# FilMat international conference

The new-born FilMat italian network for the philosophy of mathematics announces its first international conference on the topic “Philosophy of Mathematics: objectivity, cognition, and proof”. The conference will take place at San Raffaele University, Milan, on 29-31 May 2014.

The FilMat — of which I am proud to be a member — was created few months ago by a group of Italian scholars in philosophy of mathematics , originally met at the Scuola Normale Superiore in Pisa at the 2012 conference “Philosophy of Mathematics: from Logic to Practice”, and aims to foster the gathering of scholars working either in Italy or abroad on the philosophy of mathematics and strictly related fields, with special attention to those at early stages of their careers.

Here you can find the FilMat’s website. Here is the link to the call for abstracts for the 2014 international conference.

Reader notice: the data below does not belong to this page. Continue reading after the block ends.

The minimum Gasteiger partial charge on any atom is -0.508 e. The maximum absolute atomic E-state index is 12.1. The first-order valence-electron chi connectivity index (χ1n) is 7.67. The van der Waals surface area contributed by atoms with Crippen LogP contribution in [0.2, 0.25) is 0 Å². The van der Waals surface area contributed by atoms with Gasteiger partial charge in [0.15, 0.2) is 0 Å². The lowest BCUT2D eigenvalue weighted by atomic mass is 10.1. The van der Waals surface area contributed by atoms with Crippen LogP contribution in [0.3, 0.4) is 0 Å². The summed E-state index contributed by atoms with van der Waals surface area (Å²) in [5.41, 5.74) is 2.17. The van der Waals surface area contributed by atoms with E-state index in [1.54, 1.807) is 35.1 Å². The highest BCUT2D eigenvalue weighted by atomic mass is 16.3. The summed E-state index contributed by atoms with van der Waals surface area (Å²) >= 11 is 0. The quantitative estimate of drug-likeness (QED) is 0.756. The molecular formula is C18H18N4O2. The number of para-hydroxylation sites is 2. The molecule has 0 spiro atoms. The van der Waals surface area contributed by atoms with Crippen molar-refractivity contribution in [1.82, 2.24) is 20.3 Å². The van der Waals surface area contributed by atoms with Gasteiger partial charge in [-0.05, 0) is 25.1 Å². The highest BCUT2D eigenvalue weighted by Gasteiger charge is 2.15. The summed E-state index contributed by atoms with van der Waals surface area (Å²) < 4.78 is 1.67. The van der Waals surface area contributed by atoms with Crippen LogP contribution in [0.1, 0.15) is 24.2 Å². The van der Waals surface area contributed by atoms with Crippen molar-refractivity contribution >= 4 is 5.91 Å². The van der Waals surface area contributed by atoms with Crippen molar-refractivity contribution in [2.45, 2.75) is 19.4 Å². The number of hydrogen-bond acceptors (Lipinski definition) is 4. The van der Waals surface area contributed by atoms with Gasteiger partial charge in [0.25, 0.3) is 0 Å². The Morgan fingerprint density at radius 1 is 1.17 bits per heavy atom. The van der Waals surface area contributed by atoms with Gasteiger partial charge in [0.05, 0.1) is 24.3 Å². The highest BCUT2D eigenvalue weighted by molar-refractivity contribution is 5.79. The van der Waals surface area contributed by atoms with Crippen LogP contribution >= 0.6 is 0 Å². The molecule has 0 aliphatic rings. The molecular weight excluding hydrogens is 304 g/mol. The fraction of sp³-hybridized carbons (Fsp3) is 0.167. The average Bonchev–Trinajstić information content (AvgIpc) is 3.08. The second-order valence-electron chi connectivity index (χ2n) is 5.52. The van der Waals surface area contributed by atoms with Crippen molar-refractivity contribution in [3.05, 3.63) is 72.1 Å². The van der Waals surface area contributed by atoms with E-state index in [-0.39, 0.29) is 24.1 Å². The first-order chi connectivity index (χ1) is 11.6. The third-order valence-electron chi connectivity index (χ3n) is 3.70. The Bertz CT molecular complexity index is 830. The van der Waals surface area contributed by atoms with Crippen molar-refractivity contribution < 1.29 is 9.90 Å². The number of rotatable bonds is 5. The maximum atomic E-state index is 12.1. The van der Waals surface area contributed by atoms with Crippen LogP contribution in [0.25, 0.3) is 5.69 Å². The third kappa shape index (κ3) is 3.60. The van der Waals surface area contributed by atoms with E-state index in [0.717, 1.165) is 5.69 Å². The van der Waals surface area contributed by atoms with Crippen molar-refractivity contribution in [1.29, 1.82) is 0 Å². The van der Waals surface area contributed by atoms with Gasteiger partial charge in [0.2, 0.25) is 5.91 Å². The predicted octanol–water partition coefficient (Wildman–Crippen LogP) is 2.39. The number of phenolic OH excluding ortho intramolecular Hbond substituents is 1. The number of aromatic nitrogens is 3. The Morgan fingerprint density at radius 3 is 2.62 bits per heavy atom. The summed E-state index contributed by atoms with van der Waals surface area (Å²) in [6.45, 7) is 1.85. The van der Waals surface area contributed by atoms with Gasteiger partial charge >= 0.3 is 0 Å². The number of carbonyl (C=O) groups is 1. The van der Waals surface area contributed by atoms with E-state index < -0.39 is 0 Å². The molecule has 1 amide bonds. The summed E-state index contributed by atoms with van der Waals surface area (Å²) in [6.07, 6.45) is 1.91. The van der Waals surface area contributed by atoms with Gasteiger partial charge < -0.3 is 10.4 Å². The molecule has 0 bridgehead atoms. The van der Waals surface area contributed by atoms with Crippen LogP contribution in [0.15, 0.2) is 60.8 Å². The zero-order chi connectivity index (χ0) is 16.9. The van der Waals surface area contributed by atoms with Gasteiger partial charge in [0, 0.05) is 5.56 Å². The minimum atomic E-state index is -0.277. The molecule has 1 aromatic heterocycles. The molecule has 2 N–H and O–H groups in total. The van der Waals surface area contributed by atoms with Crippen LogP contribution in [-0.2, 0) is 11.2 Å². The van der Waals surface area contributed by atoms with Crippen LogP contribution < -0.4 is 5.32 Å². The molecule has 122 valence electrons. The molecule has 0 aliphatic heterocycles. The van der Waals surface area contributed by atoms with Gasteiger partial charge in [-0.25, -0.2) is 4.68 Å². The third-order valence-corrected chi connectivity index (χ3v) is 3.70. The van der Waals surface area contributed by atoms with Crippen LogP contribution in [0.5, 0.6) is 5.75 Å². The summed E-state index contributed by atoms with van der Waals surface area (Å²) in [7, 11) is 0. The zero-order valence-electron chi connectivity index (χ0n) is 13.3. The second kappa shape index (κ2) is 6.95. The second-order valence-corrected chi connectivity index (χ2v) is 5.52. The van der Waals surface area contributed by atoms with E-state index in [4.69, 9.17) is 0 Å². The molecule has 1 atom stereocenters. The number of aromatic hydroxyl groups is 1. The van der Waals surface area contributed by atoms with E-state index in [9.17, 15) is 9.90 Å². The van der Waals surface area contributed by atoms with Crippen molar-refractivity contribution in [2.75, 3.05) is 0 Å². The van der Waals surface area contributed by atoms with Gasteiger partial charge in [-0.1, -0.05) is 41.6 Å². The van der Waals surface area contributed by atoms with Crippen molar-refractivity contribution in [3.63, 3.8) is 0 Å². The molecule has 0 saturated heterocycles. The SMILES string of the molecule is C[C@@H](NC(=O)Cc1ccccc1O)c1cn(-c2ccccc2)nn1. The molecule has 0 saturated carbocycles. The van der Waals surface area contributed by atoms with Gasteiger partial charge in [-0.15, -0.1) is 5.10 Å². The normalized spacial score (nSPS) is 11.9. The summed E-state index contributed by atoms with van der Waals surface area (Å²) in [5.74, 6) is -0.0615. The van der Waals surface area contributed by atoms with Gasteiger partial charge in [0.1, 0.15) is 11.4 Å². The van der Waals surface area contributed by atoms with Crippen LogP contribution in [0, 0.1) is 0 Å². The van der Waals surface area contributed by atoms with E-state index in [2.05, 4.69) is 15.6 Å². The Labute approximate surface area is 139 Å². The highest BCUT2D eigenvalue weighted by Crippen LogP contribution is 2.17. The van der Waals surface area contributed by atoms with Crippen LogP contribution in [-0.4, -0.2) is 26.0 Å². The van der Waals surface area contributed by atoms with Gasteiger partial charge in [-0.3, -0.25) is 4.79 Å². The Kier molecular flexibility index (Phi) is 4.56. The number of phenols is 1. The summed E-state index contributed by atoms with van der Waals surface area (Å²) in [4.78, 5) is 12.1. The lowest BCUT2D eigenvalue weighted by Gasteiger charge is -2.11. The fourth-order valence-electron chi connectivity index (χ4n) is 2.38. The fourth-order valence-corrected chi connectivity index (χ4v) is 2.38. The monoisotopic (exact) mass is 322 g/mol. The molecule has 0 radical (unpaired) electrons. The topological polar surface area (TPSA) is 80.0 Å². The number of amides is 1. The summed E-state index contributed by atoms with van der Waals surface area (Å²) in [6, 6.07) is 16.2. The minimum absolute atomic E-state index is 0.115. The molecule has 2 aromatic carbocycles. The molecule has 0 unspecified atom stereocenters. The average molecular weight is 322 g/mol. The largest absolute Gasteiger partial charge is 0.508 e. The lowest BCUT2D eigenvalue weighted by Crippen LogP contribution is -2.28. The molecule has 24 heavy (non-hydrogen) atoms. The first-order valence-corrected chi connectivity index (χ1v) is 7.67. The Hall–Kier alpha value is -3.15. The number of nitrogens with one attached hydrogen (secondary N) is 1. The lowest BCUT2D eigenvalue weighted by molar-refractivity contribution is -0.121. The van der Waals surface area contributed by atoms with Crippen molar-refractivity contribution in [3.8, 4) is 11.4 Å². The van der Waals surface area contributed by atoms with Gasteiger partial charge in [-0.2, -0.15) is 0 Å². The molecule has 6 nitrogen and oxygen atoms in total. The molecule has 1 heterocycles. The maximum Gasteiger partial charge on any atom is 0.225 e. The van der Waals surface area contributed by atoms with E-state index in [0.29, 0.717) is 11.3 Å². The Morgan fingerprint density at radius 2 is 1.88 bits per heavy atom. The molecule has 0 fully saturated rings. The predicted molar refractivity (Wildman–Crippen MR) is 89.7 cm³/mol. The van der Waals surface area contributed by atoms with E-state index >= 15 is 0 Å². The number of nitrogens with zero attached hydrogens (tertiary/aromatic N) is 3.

# Are numbers sets?

One of the milestones of contemporary philosophy of mathematics is Benacerraf‘s 1965 article “What Numbers Could Not Be“.1 There he offers a compelling argument according to which numbers cannot be considered as sets — namely, they cannot be metaphysically identified with sets.

The argument is quite simple: if numbers were sets, we should be able to find a unique progression of sets with which numbers can be identified. But this is apparently impossible: there is a lot of ω-series that can serve as well for the aim. For example, we can adopt von Neumann’s series, and say that $0=\emptyset, 1=\{\emptyset\}, 2=\{\emptyset,\{\emptyset\}\}$, and so on, where the successor function $S$ is defined by $S(x)=x \cup \{x\}$. Or we can adopt Zermelo’s series, and say that $0=\emptyset, 1=\{\emptyset\}, 2=\{\{\emptyset\}\}$, and so on, where the successor function $S$ is defined by $S(x)=\{x\}$. Now, the problem is: is $3=\{\{\{\emptyset\}\}\}$ or is $3=\{\emptyset,\{\emptyset\},\{\emptyset,\{\emptyset\}\}\}$? Benacerraf presents then the example of two children, Ernie and John. The first learned that von Neumann’s ordinals are the natural numbers, while the latter that Zermelo’s ordinals are the natural numbers. Now, they will be easily able to learn arithmetic set theoretically via the above constructions, and they will agree on any arithmetical theorem, except that for Ernie it is true that $3 \in 17$, while for John it is false!